Arie Roth, MD; Hylton I. Miller, MB; Bernard Beihassen, MD; Shlomo Laniado, MD
To the editor: Verapamil hydrochloride, a calcium antagonist, has been widely used for more than 25 years as an antianginal (1) and antiarrhythmic drug (2). Reports of verapamil's side effects (3) and acute intoxication (4, 5) are few and include various neurologic, cardiovascular, and metabolic derangements.
Slow-release verapamil hydrochloride (Calan, Searle and Company, San Juan, Puerto Rico) has been recently marketed to replace divided doses of verapamil for patients' convenience. We report an acute adverse reaction to a single dose of slow-release verapamil in a patient after well-tolerated, long-term treatment with regular verapamil.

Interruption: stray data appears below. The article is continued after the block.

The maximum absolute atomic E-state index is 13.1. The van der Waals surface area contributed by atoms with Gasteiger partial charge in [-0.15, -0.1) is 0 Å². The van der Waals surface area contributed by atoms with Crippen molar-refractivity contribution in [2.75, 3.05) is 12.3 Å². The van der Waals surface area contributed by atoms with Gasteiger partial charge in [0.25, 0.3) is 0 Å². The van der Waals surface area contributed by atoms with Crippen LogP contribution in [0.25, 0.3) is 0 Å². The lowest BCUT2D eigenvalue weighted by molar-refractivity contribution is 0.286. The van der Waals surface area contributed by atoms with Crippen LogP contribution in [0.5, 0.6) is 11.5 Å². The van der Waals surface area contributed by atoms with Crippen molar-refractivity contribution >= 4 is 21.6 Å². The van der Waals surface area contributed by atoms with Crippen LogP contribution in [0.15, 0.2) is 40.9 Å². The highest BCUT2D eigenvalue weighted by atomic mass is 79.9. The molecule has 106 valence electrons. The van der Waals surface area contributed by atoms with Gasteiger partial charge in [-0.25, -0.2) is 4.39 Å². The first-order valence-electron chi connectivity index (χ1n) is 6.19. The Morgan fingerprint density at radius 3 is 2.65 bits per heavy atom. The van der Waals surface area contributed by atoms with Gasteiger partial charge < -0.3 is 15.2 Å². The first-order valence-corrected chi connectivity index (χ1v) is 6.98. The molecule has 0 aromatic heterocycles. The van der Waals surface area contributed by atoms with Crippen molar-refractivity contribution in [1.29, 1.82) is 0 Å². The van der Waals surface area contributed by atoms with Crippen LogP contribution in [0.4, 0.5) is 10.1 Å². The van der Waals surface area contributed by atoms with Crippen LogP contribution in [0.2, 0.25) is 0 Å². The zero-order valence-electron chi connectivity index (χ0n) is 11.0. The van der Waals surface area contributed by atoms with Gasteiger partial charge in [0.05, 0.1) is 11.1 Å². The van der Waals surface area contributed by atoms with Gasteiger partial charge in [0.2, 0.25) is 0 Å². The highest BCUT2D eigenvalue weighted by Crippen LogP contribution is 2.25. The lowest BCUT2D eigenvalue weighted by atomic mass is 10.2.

A 66-year-old thin, nondiabetic white woman with
Roth A, Miller HI, Beihassen B, Laniado S. Slow-Release Verapamil and Hyperglycemic Metabolic Acidosis. Ann Intern Med. 1989;110:171–172. doi: 10.7326/0003-4819-110-2-171_2
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Published: Ann Intern Med. 1989;110(2):171-172.
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